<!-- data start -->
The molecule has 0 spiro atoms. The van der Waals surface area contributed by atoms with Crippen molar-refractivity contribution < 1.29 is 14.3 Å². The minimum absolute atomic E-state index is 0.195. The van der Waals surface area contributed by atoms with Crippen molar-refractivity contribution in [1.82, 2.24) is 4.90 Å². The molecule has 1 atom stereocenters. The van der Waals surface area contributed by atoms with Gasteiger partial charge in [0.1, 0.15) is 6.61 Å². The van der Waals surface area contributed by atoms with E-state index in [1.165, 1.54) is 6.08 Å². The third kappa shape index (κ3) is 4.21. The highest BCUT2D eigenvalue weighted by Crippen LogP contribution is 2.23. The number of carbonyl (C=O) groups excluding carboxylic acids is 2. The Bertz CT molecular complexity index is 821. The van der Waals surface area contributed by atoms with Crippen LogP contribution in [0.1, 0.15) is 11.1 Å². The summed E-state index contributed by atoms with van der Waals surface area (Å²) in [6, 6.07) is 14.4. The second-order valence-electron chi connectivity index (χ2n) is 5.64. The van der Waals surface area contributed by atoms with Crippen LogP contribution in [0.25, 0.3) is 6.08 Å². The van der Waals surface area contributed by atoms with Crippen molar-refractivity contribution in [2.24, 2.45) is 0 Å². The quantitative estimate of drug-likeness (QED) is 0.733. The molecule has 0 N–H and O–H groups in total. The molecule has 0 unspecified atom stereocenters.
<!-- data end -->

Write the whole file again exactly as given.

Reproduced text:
The molecule has 0 spiro atoms. The van der Waals surface area contributed by atoms with Crippen molar-refractivity contribution < 1.29 is 14.3 Å². The minimum absolute atomic E-state index is 0.195. The van der Waals surface area contributed by atoms with Crippen molar-refractivity contribution in [1.82, 2.24) is 4.90 Å². The molecule has 1 atom stereocenters. The van der Waals surface area contributed by atoms with Gasteiger partial charge in [0.1, 0.15) is 6.61 Å². The van der Waals surface area contributed by atoms with E-state index in [1.165, 1.54) is 6.08 Å². The third kappa shape index (κ3) is 4.21. The highest BCUT2D eigenvalue weighted by Crippen LogP contribution is 2.23. The number of carbonyl (C=O) groups excluding carboxylic acids is 2. The Bertz CT molecular complexity index is 821. The van der Waals surface area contributed by atoms with Crippen LogP contribution in [0.1, 0.15) is 11.1 Å². The summed E-state index contributed by atoms with van der Waals surface area (Å²) in [6, 6.07) is 14.4. The second-order valence-electron chi connectivity index (χ2n) is 5.64. The van der Waals surface area contributed by atoms with Crippen LogP contribution in [0.25, 0.3) is 6.08 Å². The van der Waals surface area contributed by atoms with Crippen molar-refractivity contribution in [2.24, 2.45) is 0 Å². The quantitative estimate of drug-likeness (QED) is 0.733. The molecule has 0 N–H and O–H groups in total. The molecule has 0 unspecified atom stereocenters.